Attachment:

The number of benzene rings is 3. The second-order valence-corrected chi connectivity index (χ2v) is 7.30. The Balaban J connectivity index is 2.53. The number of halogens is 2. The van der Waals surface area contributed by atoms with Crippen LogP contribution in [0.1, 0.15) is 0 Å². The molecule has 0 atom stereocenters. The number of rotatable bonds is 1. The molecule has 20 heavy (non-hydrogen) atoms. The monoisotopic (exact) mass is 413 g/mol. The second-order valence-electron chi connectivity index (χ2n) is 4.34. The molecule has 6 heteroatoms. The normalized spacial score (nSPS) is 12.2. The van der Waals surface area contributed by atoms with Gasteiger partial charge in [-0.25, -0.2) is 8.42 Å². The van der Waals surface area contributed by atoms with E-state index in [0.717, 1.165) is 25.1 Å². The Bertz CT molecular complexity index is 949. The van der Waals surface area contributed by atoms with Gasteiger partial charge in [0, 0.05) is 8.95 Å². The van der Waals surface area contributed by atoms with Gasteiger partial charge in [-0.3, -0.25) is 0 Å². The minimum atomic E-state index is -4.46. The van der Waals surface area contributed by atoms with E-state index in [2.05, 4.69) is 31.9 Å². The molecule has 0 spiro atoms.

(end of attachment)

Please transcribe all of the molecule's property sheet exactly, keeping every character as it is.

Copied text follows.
The number of benzene rings is 3. The second-order valence-corrected chi connectivity index (χ2v) is 7.30. The Balaban J connectivity index is 2.53. The number of halogens is 2. The van der Waals surface area contributed by atoms with Crippen LogP contribution in [0.1, 0.15) is 0 Å². The molecule has 0 atom stereocenters. The number of rotatable bonds is 1. The molecule has 20 heavy (non-hydrogen) atoms. The monoisotopic (exact) mass is 413 g/mol. The second-order valence-electron chi connectivity index (χ2n) is 4.34. The molecule has 6 heteroatoms. The normalized spacial score (nSPS) is 12.2. The van der Waals surface area contributed by atoms with Gasteiger partial charge in [-0.25, -0.2) is 8.42 Å². The van der Waals surface area contributed by atoms with E-state index in [0.717, 1.165) is 25.1 Å². The Bertz CT molecular complexity index is 949. The van der Waals surface area contributed by atoms with Gasteiger partial charge in [0, 0.05) is 8.95 Å². The van der Waals surface area contributed by atoms with Gasteiger partial charge in [-0.3, -0.25) is 0 Å². The minimum atomic E-state index is -4.46. The van der Waals surface area contributed by atoms with E-state index in [2.05, 4.69) is 31.9 Å². The molecule has 0 spiro atoms.